The other top scoring networks at the early time point contain genes involved in cell growth, proliferation, DNA replication, protein amino acid metabolism, RNA and protein trafficking, cellular movement, and lipid metabolism. The merged image of the top three networks indicates three nodes centered on ERBB, cMYC and FOS, all key regulators of proliferative responses (see Additional File 2). In addition, several proteins involved in protein translation and metabolism are up regulated, including seven mitochondrial ribosomal proteins.
In addition to searching for relations amongst the differentially regulated genes, we can map them to very well established ("canonical") pathways. In this view, the early genes appear involved in signaling pathways such as wnt/b-catenin signaling, RAR activation and VDR activation (Figure 4A).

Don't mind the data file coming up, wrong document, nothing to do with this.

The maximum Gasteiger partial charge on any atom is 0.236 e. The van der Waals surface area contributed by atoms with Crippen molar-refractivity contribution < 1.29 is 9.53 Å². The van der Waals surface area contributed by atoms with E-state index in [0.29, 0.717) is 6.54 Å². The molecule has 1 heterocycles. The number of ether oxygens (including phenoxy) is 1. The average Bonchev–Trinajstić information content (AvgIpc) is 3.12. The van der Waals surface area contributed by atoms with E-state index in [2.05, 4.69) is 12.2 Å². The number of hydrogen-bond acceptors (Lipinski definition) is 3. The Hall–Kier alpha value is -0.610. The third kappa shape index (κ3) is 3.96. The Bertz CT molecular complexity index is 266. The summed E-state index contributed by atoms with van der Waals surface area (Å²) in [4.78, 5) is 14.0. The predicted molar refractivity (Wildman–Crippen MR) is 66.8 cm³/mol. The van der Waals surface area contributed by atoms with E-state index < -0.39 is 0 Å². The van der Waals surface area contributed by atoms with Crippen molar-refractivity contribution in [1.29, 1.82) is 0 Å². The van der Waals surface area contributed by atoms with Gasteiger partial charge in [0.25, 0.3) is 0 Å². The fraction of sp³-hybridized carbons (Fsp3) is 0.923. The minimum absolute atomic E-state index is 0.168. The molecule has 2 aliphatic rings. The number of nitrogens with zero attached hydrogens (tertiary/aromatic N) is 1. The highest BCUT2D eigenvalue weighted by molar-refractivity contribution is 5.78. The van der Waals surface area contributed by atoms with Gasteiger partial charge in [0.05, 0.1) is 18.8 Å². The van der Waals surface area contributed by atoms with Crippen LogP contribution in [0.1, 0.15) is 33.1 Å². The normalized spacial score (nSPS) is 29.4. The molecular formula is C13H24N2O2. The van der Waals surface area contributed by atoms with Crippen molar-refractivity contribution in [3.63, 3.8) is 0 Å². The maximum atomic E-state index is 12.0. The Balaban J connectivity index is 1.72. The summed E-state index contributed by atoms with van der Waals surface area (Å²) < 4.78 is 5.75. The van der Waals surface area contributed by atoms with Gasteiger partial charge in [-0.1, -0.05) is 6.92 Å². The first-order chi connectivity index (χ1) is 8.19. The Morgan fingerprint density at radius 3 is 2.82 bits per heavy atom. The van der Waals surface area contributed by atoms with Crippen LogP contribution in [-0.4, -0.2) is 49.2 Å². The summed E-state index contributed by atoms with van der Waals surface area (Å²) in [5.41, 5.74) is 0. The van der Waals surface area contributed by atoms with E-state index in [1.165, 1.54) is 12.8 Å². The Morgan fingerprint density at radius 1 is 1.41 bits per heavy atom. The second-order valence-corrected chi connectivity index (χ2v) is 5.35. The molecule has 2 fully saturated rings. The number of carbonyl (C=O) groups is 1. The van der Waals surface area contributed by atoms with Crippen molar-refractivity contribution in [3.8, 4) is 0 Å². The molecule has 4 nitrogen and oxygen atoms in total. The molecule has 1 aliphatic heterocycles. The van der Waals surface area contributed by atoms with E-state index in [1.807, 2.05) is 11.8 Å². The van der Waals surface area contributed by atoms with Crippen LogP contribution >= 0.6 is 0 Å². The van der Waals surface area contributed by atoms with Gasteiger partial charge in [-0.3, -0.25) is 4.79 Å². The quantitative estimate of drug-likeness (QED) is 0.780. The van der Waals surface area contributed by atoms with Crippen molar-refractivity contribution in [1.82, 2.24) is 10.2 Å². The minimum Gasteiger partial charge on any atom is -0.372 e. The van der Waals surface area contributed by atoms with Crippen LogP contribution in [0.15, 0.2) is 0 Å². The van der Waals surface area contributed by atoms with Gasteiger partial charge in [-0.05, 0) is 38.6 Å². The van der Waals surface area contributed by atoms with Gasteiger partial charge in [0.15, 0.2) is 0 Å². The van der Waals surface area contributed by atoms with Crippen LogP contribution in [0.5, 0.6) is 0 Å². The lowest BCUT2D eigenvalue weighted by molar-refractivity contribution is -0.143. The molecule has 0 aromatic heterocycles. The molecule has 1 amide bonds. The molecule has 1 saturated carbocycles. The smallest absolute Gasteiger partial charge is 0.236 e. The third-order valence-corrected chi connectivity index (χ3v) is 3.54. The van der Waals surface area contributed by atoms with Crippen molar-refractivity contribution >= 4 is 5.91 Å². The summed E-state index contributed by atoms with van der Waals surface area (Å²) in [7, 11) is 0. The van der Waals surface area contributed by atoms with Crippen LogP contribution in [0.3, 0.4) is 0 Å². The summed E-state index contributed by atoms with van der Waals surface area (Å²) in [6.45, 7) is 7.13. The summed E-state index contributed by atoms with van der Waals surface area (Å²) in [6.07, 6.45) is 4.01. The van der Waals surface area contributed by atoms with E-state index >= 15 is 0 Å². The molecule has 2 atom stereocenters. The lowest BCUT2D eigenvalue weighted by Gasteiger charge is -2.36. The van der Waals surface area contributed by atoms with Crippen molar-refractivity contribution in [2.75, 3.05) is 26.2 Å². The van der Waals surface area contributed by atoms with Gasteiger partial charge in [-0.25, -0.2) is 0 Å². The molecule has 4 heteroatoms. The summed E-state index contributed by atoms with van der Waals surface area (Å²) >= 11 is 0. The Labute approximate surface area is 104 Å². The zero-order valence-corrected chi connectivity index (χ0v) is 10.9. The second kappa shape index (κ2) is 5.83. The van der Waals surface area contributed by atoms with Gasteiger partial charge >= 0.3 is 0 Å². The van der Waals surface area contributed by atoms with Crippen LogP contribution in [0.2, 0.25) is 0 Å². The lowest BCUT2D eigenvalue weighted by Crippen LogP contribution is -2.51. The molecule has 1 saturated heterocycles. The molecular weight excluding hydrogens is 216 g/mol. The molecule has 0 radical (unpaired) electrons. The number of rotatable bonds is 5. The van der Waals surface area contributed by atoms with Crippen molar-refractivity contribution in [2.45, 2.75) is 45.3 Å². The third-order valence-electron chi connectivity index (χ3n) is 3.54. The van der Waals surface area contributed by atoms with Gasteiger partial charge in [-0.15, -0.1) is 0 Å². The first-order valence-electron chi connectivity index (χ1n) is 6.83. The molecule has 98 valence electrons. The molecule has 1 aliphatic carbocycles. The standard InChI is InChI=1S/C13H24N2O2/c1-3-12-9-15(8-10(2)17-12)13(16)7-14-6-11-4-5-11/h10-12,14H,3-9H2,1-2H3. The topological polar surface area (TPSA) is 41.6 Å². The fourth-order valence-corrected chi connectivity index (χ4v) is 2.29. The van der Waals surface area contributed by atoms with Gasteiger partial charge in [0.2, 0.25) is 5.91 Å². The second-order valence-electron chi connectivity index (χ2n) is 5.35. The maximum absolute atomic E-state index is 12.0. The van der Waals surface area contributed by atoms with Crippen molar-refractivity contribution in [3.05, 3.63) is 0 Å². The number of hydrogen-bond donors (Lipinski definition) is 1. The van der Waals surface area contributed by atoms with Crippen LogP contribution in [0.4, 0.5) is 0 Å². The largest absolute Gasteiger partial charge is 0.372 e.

Pathway analysis: Late time point
At the late time point the top network is annotated "cellular assembly and organization, cell cycle, DNA replication, recombination and repair". Figure 4 shows that the ERBB2 network is now involved in interaction with genes involved in cell division and cell cycle. The 5 top scoring gene networks share several common genes regulated at both time points, although they sometimes change in opposite directions. This similarity between time points indicates that most of the major gene expression changes start to take place as early as 3 hrs. This is clear comparing the early and late response of the genes that are involved in molecular mechanisms of cancer (Figure 5).